A warming planet
Our brains house extremely complex neuronal circuits, whose detailed structures are still largely unknown. This is especially true for the so-called cerebral cortex of mammals, where among other things vision, thoughts or spatial orientation are being computed. Here the rules by which nerve cells are connected to each other are only partly understood. A team of scientists around Moritz Helmstaedter at the Frankfiurt Max Planck Institute for Brain Research and Helene Schmidt (Humboldt University in Berlin) have now discovered a surprisingly precise nerve cell connectivity pattern in the part of the cerebral cortex that is responsible for orienting the individual animal or human in space.
The researchers report online in Nature (Schmidt et al., 2017. Axonal synapse sorting in medial entorhinal cortex, DOI: 10.1038/nature24005) that synapses in...
Whispering gallery mode (WGM) resonators are used to make tiny micro-lasers, sensors, switches, routers and other devices. These tiny structures rely on a...
Using ultrafast flashes of laser and x-ray radiation, scientists at the Max Planck Institute of Quantum Optics (Garching, Germany) took snapshots of the briefest electron motion inside a solid material to date. The electron motion lasted only 750 billionths of the billionth of a second before it fainted, setting a new record of human capability to capture ultrafast processes inside solids!
When x-rays shine onto solid materials or large molecules, an electron is pushed away from its original place near the nucleus of the atom, leaving a hole...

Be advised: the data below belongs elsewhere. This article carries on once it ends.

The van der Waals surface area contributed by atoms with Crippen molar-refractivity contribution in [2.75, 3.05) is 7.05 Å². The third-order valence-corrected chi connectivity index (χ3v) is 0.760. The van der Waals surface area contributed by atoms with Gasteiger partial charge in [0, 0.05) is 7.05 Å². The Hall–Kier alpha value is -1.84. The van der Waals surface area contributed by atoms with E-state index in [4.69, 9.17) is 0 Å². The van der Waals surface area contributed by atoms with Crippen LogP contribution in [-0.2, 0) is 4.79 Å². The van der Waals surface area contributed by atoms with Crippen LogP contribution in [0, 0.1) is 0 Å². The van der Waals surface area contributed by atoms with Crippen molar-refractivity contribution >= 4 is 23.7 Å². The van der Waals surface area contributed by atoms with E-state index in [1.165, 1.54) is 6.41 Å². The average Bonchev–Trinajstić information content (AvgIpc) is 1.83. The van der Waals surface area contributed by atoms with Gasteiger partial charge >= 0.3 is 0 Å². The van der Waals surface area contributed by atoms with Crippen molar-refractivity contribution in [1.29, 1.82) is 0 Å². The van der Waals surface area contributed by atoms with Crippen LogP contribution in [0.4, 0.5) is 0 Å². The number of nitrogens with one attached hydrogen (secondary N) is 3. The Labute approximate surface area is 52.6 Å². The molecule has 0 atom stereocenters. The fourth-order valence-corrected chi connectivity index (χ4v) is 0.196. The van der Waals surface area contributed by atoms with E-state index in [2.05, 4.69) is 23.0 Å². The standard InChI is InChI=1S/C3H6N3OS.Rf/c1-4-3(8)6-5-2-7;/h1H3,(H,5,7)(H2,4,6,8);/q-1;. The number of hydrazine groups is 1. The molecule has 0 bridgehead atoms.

For the first time, physicists have successfully imaged spiral magnetic ordering in a multiferroic material. These materials are considered highly promising candidates for future data storage media. The researchers were able to prove their findings using unique quantum sensors that were developed at Basel University and that can analyze electromagnetic fields on the nanometer scale. The results – obtained by scientists from the University of Basel’s Department of Physics, the Swiss Nanoscience Institute, the University of Montpellier and several laboratories from University Paris-Saclay – were recently published in the journal Nature.
Multiferroics are materials that simultaneously react to electric and magnetic fields. These two properties are rarely found together, and their combined...
19.09.2017 | Event News
12.09.2017 | Event News
06.09.2017 | Event News
22.09.2017 | Life Sciences
22.09.2017 | Medical Engineering
22.09.2017 | Physics and Astronomy